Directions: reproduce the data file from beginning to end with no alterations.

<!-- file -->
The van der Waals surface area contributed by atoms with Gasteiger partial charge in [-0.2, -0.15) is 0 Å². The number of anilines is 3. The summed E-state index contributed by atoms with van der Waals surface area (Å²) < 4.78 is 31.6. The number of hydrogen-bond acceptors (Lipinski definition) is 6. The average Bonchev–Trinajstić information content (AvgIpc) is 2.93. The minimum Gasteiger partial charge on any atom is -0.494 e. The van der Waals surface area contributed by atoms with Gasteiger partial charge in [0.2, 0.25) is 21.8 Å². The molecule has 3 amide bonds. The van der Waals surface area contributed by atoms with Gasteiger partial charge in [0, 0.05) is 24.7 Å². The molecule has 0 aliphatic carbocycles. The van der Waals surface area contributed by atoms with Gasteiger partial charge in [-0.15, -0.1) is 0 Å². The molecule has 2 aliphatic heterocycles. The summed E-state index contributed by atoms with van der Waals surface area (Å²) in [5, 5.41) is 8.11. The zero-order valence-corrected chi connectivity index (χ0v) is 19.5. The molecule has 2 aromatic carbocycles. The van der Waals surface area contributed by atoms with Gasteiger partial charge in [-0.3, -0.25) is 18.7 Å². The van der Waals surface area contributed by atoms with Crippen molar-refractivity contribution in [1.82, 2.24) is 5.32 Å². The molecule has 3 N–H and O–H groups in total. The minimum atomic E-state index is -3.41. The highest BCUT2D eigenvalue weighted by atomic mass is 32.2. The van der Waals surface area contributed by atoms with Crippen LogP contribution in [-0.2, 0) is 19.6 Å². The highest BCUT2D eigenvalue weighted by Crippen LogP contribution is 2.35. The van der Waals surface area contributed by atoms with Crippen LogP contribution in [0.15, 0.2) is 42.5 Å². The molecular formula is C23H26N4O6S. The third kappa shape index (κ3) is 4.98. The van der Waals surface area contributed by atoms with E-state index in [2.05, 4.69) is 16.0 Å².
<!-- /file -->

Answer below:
The van der Waals surface area contributed by atoms with Gasteiger partial charge in [-0.2, -0.15) is 0 Å². The number of anilines is 3. The summed E-state index contributed by atoms with van der Waals surface area (Å²) < 4.78 is 31.6. The number of hydrogen-bond acceptors (Lipinski definition) is 6. The average Bonchev–Trinajstić information content (AvgIpc) is 2.93. The minimum Gasteiger partial charge on any atom is -0.494 e. The van der Waals surface area contributed by atoms with Gasteiger partial charge in [0.2, 0.25) is 21.8 Å². The molecule has 3 amide bonds. The van der Waals surface area contributed by atoms with Gasteiger partial charge in [0, 0.05) is 24.7 Å². The molecule has 0 aliphatic carbocycles. The van der Waals surface area contributed by atoms with Gasteiger partial charge in [-0.15, -0.1) is 0 Å². The molecule has 2 aliphatic heterocycles. The summed E-state index contributed by atoms with van der Waals surface area (Å²) in [5, 5.41) is 8.11. The zero-order valence-corrected chi connectivity index (χ0v) is 19.5. The molecule has 2 aromatic carbocycles. The van der Waals surface area contributed by atoms with Gasteiger partial charge in [-0.3, -0.25) is 18.7 Å². The van der Waals surface area contributed by atoms with Crippen molar-refractivity contribution in [1.82, 2.24) is 5.32 Å². The molecule has 3 N–H and O–H groups in total. The minimum atomic E-state index is -3.41. The highest BCUT2D eigenvalue weighted by atomic mass is 32.2. The van der Waals surface area contributed by atoms with Crippen LogP contribution in [-0.2, 0) is 19.6 Å². The highest BCUT2D eigenvalue weighted by Crippen LogP contribution is 2.35. The van der Waals surface area contributed by atoms with Crippen LogP contribution in [0.15, 0.2) is 42.5 Å². The molecular formula is C23H26N4O6S. The third kappa shape index (κ3) is 4.98. The van der Waals surface area contributed by atoms with E-state index in [2.05, 4.69) is 16.0 Å².